The early backer of companies such as Achillion Pharmaceuticals Inc. and Intercept Pharmaceuticals Inc. closed a new $500 million fund, the latest sign that biotech venture-capital investing is on course for a record year.
Clarus Ventures’ new fund, announced Tuesday, will focus on opthalmology, oncology and rare diseases. It follows funding raises this year of $537 million for Flagship Ventures, $400 million for MPM Capital and $280 million for Atlas Venture.
U.S. venture funds are on pace to invest almost $7 billion into biotech companies in 2015, according to data through the first three months of the year from the National Venture Capital Association, PricewaterhouseCoopers and Thomson Reuters. That would be the most ever, surpassing $6.08 billion last year. The first quarter represented about 23 percent of total investment for the year from 1995 to 2014.
Clarus, with offices in San Francisco and Cambridge, Massachusetts, had aimed to bring in $375 million for its new fund but was swamped with demand, Managing Director Nicholas Galakatos said. The investments bring Clarus’s total under management to $1.7 billion.
Enough money is flowing into biotech that startups are able to be choosy about the investors they work with, said Jay Lichter, managing director at Avalon Ventures, which manages $625 million.
“Four to five years ago if Joe Blow had money you’d be like, ’Great, I love the guy!’” Lichter said by phone. “Now you’re looking for people who can help your business the best, not just provide the capital.”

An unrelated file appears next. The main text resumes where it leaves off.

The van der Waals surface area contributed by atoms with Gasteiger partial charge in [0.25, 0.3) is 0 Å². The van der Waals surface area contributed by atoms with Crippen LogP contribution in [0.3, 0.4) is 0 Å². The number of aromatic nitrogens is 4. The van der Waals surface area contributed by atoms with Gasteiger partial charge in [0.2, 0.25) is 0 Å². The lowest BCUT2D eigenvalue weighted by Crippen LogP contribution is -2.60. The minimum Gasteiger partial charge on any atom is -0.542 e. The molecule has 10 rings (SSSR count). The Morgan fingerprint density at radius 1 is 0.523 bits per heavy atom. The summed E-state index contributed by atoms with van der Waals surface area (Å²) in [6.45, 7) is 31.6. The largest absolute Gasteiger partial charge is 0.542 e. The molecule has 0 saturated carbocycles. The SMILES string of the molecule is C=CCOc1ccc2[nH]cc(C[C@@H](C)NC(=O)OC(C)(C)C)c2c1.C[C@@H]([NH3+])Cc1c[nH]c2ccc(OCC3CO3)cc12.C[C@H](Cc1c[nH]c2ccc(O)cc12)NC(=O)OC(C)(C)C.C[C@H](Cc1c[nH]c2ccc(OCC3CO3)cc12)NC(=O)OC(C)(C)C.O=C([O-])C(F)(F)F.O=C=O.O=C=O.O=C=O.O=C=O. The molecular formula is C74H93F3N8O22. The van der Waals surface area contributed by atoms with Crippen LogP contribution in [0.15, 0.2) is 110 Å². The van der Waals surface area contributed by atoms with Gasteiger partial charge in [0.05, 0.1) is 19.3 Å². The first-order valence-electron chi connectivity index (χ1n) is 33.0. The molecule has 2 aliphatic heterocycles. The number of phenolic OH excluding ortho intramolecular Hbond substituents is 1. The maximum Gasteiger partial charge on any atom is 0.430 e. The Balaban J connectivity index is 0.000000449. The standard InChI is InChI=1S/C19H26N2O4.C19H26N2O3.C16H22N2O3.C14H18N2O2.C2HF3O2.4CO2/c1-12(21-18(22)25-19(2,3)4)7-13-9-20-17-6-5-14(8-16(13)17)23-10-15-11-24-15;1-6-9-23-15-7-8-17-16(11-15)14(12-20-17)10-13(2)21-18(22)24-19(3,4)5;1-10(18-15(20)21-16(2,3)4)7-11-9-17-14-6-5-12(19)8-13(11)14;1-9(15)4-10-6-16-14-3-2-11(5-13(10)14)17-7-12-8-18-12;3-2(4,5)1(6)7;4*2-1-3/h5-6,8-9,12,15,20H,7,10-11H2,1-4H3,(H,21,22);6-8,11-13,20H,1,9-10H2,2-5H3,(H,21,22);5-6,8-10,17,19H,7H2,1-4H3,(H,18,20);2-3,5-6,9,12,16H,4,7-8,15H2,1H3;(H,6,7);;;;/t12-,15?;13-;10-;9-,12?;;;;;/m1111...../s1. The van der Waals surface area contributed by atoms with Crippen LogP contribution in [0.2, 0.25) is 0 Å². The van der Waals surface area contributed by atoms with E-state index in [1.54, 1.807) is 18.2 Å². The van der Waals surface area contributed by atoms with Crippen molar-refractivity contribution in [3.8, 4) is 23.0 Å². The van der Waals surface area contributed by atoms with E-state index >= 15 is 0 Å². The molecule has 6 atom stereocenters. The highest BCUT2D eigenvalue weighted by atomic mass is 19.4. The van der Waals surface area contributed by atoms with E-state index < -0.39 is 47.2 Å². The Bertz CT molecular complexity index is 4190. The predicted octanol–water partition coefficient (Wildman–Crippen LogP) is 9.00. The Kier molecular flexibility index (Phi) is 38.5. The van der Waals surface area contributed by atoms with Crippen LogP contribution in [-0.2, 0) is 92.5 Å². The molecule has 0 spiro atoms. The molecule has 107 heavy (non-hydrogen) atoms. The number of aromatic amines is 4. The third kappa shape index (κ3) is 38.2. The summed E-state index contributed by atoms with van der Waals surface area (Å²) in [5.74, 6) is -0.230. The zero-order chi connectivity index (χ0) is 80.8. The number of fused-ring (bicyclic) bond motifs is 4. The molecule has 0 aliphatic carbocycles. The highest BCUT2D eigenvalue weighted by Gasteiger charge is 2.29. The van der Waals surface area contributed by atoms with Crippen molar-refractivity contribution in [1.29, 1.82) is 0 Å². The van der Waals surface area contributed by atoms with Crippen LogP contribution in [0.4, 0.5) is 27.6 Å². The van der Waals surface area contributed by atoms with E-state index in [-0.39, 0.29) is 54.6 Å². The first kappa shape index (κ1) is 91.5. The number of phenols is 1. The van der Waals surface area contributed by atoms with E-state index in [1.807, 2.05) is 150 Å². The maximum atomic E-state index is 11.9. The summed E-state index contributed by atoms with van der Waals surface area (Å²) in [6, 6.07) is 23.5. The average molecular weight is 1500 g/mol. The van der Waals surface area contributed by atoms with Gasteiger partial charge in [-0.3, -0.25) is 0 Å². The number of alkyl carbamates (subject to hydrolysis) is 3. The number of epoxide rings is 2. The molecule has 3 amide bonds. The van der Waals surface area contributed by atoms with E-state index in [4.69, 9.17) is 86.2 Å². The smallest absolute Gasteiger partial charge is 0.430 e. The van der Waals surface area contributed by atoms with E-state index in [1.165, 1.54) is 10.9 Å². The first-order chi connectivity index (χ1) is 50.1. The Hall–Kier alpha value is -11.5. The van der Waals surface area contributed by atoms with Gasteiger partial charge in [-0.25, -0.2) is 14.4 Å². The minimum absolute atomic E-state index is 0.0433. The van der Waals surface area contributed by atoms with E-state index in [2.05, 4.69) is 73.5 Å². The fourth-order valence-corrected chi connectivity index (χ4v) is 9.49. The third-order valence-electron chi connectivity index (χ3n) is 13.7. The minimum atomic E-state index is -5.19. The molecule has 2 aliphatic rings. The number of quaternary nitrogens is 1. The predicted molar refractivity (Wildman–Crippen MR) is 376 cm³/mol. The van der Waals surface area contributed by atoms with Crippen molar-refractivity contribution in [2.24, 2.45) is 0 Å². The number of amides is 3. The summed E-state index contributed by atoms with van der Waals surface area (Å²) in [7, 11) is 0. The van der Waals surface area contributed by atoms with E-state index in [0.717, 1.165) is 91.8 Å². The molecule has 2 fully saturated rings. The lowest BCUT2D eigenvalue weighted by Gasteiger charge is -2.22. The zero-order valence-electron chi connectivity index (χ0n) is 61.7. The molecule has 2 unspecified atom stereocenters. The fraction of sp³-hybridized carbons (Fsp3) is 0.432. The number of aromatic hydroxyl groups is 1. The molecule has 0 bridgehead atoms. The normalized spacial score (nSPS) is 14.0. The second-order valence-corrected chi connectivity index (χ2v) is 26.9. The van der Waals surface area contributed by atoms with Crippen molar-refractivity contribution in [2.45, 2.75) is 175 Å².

The rise in biotech venture investing has mirrored the industry’s boom on the stock market. The Nasdaq Biotechnology Index has climbed more than fivefold since 2009, compared with the Standard & Poor’s 500 Index’s 130 percent increase. Drugmakers have gone into the market to raise more money, taking in $18.7 billion in follow-on stock sales in the first quarter of 2015 alone.
The industry is getting momentum from new treatments that combat rare diseases or harness the immune system to fight cancer. And the U.S. Food and Drug Administration has been approving more drugs and speeding others toward approval under a new regime that rewards novel medicine when patients have few options. The 41 drugs the FDA signed off on in 2014 was an 18-year high.
Still, the swift rise in biotech stocks has raised concerns that companies are becoming overvalued. The Nasdaq Biotechnology Index is trading at 9.7 times annual sales, compared with 1.8 times for the S&P 500.
“Valuations are definitely at the higher end, but they’re not back to late ’90s kind of highs,” said Matthew McPherron, a managing director at Brookside Capital. While he said 5 percent to 10 percent of Brookside’s $5 billion under management is invested in biotech, the hedge fund short-sells indexes to protect itself.
“When stuff goes up a lot it can also go down,” McPherron said.
Galakatos said he’s not worried about the surge in demand for his new fund.
“I’ve been through the high levels of the environment and the low levels of the environment,” he said by phone. “The fundamentals of the science have really not changed over time.”